But there was actual wealth, even though it was not up to the level of credit in the banking system. People can't eat credit. There was real production. Real buildings were built.

What resulted in losses to the real economy was the panicky scramble by the owners of the financial system to realize as much as possible of their inherently imaginary wealth. This resulted in factory closures, cuts to production and overall liquidations of everything in sight.

But preserving the imaginary value of the financial system in general was impossible. The value just wasn't there. Even if a few early birds might have salvaged an out-sized piece of the pie, liquidations of productive assets made the overall situation catastrophic, and actually reduced the pool of real wealth in existence.

The only way to prevent such a panic of liquidations is an abrupt and early recognition of the true base of value in the economy, combined with equitable distribution of losses to holders of imaginary wealth. This much is clearly understood by professor Mankiw.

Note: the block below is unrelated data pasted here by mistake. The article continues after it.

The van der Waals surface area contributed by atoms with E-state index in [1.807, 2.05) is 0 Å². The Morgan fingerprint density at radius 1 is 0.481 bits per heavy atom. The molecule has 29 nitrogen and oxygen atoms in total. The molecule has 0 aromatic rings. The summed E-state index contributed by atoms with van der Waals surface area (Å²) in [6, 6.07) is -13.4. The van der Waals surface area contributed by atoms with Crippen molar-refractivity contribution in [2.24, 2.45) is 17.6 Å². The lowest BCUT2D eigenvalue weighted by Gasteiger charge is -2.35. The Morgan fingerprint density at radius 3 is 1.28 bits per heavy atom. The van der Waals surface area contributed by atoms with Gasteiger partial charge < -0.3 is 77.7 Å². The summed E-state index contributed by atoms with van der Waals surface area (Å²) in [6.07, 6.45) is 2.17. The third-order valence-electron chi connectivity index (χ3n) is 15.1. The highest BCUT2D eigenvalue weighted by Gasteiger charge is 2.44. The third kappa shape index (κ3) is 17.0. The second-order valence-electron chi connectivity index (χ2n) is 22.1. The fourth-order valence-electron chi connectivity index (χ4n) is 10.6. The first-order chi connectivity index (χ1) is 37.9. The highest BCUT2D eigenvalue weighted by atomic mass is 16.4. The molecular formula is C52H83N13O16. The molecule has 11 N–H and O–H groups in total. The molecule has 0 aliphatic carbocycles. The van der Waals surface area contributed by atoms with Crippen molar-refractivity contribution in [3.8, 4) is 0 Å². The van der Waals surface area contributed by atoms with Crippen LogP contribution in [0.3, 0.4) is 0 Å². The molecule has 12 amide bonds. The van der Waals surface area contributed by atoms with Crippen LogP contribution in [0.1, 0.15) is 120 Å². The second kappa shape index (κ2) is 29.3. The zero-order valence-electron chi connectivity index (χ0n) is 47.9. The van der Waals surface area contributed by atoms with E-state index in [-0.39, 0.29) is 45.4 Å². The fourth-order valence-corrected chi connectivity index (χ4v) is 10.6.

Probably the most important source of recovery after 1933 was monetary expansion, eased by President Franklin D. Roosevelt’s decision to abandon the gold standard and devalue the dollar. From 1933 to 1937, the money supply rose, stopping the deflation. Production in the economy grew about 10 percent a year, three times its normal rate.

It is nice to see that Professor Mankiw recognizes the value of giving up on the gold standard. After all, the standard was effectively given up much earlier by letting the financial system grow so far ahead of its reserves.

Monetary stimulus can not be trusted to perform the delivery of losses in an equitable way. It hurts savers in actual assets and favours the owners of imaginary wealth in the financial system. Monetary stimulus must be accompanied by distribution of losses to all levels of the financial system, including depositors and other creditors. Professor Mankiw kind of admits this in a later paragraph.

The Fed and the Treasury Department, intent on avoiding the early policy inaction that let the Depression unfold, have been working hard to keep credit flowing. But the financial situation they face is, arguably, more difficult than that of the 1930s. Then, the problem was largely a crisis of confidence and a shortage of liquidity. Today, the problem may be more a shortage of solvency, which is harder to solve.